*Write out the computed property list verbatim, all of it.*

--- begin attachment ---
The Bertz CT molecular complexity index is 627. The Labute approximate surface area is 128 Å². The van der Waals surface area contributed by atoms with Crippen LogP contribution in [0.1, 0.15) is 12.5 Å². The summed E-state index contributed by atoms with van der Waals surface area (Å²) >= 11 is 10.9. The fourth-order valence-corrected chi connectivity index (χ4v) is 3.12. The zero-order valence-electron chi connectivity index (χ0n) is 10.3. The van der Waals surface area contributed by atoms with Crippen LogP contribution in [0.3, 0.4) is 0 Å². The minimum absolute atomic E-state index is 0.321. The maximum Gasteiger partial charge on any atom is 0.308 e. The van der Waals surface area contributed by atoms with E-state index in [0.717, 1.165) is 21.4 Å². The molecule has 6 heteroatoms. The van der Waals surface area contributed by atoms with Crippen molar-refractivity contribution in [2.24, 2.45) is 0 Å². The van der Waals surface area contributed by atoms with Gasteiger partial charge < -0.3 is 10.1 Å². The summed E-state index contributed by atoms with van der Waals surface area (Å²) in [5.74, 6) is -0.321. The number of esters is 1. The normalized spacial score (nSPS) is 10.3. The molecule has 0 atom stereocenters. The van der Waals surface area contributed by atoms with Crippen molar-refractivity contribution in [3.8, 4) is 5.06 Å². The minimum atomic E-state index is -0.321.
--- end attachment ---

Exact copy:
The Bertz CT molecular complexity index is 627. The Labute approximate surface area is 128 Å². The van der Waals surface area contributed by atoms with Crippen LogP contribution in [0.1, 0.15) is 12.5 Å². The summed E-state index contributed by atoms with van der Waals surface area (Å²) >= 11 is 10.9. The fourth-order valence-corrected chi connectivity index (χ4v) is 3.12. The zero-order valence-electron chi connectivity index (χ0n) is 10.3. The van der Waals surface area contributed by atoms with Crippen LogP contribution in [0.3, 0.4) is 0 Å². The minimum absolute atomic E-state index is 0.321. The maximum Gasteiger partial charge on any atom is 0.308 e. The van der Waals surface area contributed by atoms with E-state index in [0.717, 1.165) is 21.4 Å². The molecule has 6 heteroatoms. The van der Waals surface area contributed by atoms with Crippen molar-refractivity contribution in [2.24, 2.45) is 0 Å². The van der Waals surface area contributed by atoms with Gasteiger partial charge < -0.3 is 10.1 Å². The summed E-state index contributed by atoms with van der Waals surface area (Å²) in [5.74, 6) is -0.321. The number of esters is 1. The normalized spacial score (nSPS) is 10.3. The molecule has 0 atom stereocenters. The van der Waals surface area contributed by atoms with Crippen molar-refractivity contribution in [3.8, 4) is 5.06 Å². The minimum atomic E-state index is -0.321.